GOP candidate drops out of District 6 race

By Samm Quinn | For The Republic

GREENFIELD — A Greenfield lawmaker has dropped out of the 6th District race for Congress.

In a Facebook post Monday, Sen. Mike Crider, R-Greenfield, announced he’s withdrawing from May’s Republican primary for Indiana’s 6th District Congress seat.

Crider said he doesn’t have the financial support needed to continue his campaign.

It was a concern he alluded to during a recent public appearance. During a political forum held last week among the candidates, Crider said money was tight, and he wasn’t sure whether he’d stay in the race.

Crider, who has represented Hancock County in the state Senate since 2013, was the first candidate to announce he’d run for the seat being vacated by U.S. Rep. Luke Messer. His announcement came in late July, one day after Messer announced he was running for U.S. Senate.

Since then, three other candidates have joined the race, including Columbus resident Greg Pence, brother of Vice President Mike Pence, who held the District 6 seat for 12 years. Stephen MacKenzie of Fortville and Jonathan Lamb of Muncie are also in the running for the GOP nomination.

Crider said his campaign team did a poll to measure Crider’s name recognition in District 6. The area encompasses 19 counties from Delaware to Jefferson and including Hancock.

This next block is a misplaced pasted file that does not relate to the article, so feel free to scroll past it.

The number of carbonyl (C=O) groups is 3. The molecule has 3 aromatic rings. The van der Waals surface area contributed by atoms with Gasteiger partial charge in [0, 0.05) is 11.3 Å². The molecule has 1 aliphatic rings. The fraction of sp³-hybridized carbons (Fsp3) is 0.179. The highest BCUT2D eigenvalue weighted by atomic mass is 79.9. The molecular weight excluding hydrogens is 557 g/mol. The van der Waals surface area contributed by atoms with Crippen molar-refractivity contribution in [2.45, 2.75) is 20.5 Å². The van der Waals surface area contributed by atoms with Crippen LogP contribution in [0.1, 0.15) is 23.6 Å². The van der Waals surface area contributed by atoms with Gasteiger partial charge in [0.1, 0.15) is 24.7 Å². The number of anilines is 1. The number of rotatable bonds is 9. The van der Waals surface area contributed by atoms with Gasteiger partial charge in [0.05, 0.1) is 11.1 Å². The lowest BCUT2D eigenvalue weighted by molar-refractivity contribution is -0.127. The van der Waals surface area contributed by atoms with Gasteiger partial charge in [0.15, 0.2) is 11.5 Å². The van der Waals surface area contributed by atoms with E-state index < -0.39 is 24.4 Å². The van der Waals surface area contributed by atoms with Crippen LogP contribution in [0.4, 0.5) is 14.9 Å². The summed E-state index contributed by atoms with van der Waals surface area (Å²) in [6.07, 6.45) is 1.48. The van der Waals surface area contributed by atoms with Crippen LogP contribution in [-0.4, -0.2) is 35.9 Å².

The campaign learned Crider wasn’t well known, especially compared with Pence, and concluded he’d need a lot more advertising to get his name out there, especially near the Indianapolis and the Louisville area.

That advertising — mailers and TV spots — are too expensive for his campaign to afford, he said.

Crider said he knew from the beginning running for Congress would be expensive, and he couldn’t support the campaign with his own funding.

“… We have determined that we do not and likely will not have the ability to spread our message as widely as will be required to achieve victory in May,” he wrote on Facebook.

Crider said he’s at peace with his decision and told supporters following the campaign he knows he’s not alone in facing challenges that can pull quality candidates from the ballot.

“I realize that this scenario is likely playing out in races all across the country,” he wrote in the announcement. “People who would be quality candidates simply cannot participate because they cannot afford to self-finance campaigns, and the political establishment locks down the remaining financial support.”

Crider said he’s now turned his attention to this year’s General Assembly, where he’s filing a number of bills he said he believes will make a difference in the lives of Hoosiers.

The legislative session begins Jan. 3.

“The trust that the people I represent have placed in me remains the honor of my lifetime,” he said.